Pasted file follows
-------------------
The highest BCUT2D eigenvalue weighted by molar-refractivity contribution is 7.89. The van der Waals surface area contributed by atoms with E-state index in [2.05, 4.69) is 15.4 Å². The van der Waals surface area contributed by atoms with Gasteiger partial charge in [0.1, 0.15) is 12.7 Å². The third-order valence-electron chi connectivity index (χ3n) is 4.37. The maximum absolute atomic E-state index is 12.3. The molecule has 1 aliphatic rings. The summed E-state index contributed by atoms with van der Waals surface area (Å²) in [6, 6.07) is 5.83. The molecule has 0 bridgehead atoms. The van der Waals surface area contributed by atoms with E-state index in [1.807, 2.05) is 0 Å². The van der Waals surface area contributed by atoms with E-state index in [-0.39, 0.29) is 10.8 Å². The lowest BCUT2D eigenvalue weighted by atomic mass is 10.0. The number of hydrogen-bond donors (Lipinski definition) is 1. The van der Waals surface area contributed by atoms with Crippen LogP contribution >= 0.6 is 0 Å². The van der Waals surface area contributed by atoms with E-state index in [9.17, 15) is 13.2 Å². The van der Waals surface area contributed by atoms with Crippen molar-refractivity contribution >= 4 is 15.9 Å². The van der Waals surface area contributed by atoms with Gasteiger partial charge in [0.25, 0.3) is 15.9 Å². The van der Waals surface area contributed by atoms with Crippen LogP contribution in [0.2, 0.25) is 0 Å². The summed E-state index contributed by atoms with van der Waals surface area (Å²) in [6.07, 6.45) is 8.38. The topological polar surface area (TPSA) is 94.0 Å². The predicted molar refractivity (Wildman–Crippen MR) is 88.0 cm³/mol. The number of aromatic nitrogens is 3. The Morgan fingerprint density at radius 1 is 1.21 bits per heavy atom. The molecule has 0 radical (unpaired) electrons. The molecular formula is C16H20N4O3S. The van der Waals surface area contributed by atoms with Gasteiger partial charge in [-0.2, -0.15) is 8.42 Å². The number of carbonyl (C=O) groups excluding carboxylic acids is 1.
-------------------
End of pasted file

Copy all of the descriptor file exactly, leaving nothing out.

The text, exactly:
The highest BCUT2D eigenvalue weighted by molar-refractivity contribution is 7.89. The van der Waals surface area contributed by atoms with E-state index in [2.05, 4.69) is 15.4 Å². The van der Waals surface area contributed by atoms with Gasteiger partial charge in [0.1, 0.15) is 12.7 Å². The third-order valence-electron chi connectivity index (χ3n) is 4.37. The maximum absolute atomic E-state index is 12.3. The molecule has 1 aliphatic rings. The summed E-state index contributed by atoms with van der Waals surface area (Å²) in [6, 6.07) is 5.83. The molecule has 0 bridgehead atoms. The van der Waals surface area contributed by atoms with E-state index in [1.807, 2.05) is 0 Å². The van der Waals surface area contributed by atoms with E-state index in [-0.39, 0.29) is 10.8 Å². The lowest BCUT2D eigenvalue weighted by atomic mass is 10.0. The number of hydrogen-bond donors (Lipinski definition) is 1. The van der Waals surface area contributed by atoms with Crippen LogP contribution >= 0.6 is 0 Å². The van der Waals surface area contributed by atoms with E-state index in [9.17, 15) is 13.2 Å². The van der Waals surface area contributed by atoms with Crippen molar-refractivity contribution >= 4 is 15.9 Å². The van der Waals surface area contributed by atoms with Gasteiger partial charge in [0.25, 0.3) is 15.9 Å². The van der Waals surface area contributed by atoms with Crippen LogP contribution in [0.2, 0.25) is 0 Å². The summed E-state index contributed by atoms with van der Waals surface area (Å²) in [6.07, 6.45) is 8.38. The topological polar surface area (TPSA) is 94.0 Å². The predicted molar refractivity (Wildman–Crippen MR) is 88.0 cm³/mol. The number of aromatic nitrogens is 3. The Morgan fingerprint density at radius 1 is 1.21 bits per heavy atom. The molecule has 0 radical (unpaired) electrons. The molecular formula is C16H20N4O3S. The van der Waals surface area contributed by atoms with Gasteiger partial charge in [-0.2, -0.15) is 8.42 Å². The number of carbonyl (C=O) groups excluding carboxylic acids is 1.